Wednesday we drove into the desert to a migrant camp. Two gentlemen from a drug and alcohol rehab facility, CRREDA, refilled the two giant water dispensers that are maintained at the camp. Then as a group we walked along the trail from the camp to the Border. The route went over a railroad bridge, into a narrow high walled creek bed, and up and down crevices in the earth. The trail was full of brambles and thorn bushes, and loose soil to lose footing on. The sun was high overhead, but the air was cold, and I shivered as we wove through the desert quietly, hands outstretched to help each other on uneven ground. There was an eerie presence I felt hovering as we hiked; knowing that people had walked the same trail hours before us, and when night cloaked the sky in the evening, there would be many more walking this last mile before crossing over the Border in complete darkness and silence. As my site coordinator mentioned, places like Concentration Camps have the distinct feeling of the suffering of the past. But on that migrant trail, I knew that the fear and danger and suffering was/is a very present thing that surrounded us. I felt myself fading into the reality of an immigrant crossing into the US: thorns tearing at their skin, shoes filling with sandy soil, throat dry like sandpaper. Shivering, skin gritty with dust. What kind of fear do they feel, slipping through the pitch black of night, eyes straining to see the ground in front of them, and praying praying praying that they do not fall or misstep? Do their hearts pound wildly? What do they feel when they see that wall? As we approached the Border at the end of the trail, I felt my own throat tighten, though I had seen the same wall the day before. But that was from the American side. And this was not. We could see the dusty footprints on the wall, and the scratches from the fingernails of those who have climbed up and over. As I stood staring, and laid my hand against this side of the wall, I felt my heart pounding. Because regardless of the journey up to this point, the real danger begins the moment they cross that wall. Not only are they still in the middle of the desert, but they have to watch every step they take. They are being hunted and followed once they step foot on American soil. How can a person be strong enough to make this journey? And who is the victim and who is the abuser?
We had the chance to speak to three border patrol agents throughout the week on different occasions. I find it all to easy to blame them for the injustice of immigration laws, but that is not the reality. They can only do what the government requires of them whether they believe it’s wrong or right. All the fault and change lies in Government. And it’s complicated. Many of these immigrants are victims of ‘Coyotes’ and other guides who exploit their vulnerability and desperation. Many migrants are not prepared for the journey. Almost all just want to want to reach a country that has promise of a livelihood for their family. Many are willing to risk death, knowing that if they don’t make the journey, then death will find them and their families anyway. There are criminals smuggling drugs into the US and then there individuals forced to smuggle drugs into the country in order to keep their family from being killed by the cartels. Do we know, when we see the faces of those caught smuggling, if they are the victim or the abuser? How do we stop the bleeding in the Border Lands? There is no easy solution. There is no one answer. Can all of Washington DC walk in the desert? Can all of DC lay their hands on the walls that we’ve constructed? Can all of DC chant the names of the men, women, and children who have died in the desert? And can all of DC see people and faces instead of statistics? Probably not.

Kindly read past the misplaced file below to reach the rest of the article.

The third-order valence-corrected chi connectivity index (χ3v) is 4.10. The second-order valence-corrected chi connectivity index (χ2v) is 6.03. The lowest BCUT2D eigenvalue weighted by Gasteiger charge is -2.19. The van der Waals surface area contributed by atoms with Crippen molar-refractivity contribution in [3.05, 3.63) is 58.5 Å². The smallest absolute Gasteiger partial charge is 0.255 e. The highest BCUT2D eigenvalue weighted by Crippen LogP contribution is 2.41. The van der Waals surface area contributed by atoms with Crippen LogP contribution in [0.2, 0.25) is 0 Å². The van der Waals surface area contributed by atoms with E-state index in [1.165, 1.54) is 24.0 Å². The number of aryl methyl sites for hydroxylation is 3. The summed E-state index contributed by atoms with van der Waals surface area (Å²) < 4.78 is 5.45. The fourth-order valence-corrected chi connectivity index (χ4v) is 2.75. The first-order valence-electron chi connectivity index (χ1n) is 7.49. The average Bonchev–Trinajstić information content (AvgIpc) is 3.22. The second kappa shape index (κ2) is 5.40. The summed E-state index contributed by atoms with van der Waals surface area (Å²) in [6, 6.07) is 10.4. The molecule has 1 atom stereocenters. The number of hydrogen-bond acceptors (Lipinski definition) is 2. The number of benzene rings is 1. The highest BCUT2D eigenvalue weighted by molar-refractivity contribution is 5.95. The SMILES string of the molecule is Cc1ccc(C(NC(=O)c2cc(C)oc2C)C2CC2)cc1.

But I have.
And so have many others.
Is there an easy solution to our broken immigration system? No. But I know that the solution is not to build higher walls.. As Christians, how can we justify turning a blind eye? How can we preach “love our neighbors” on Sunday and then build higher fences to keep them out during the week? How can we cry out in sympathy for Africa, the Middle East, and even Paris, but ignore the cries coming from Central and South America? How can we love a God who loves unconditionally if we are constantly placing conditions on who we love?
There are a lot of politics in social justice, but there is also humanity. I’m asking for you to see the humanity.
Pray for our borders. Pray for healing. Pray for no more deaths. Pray for justice.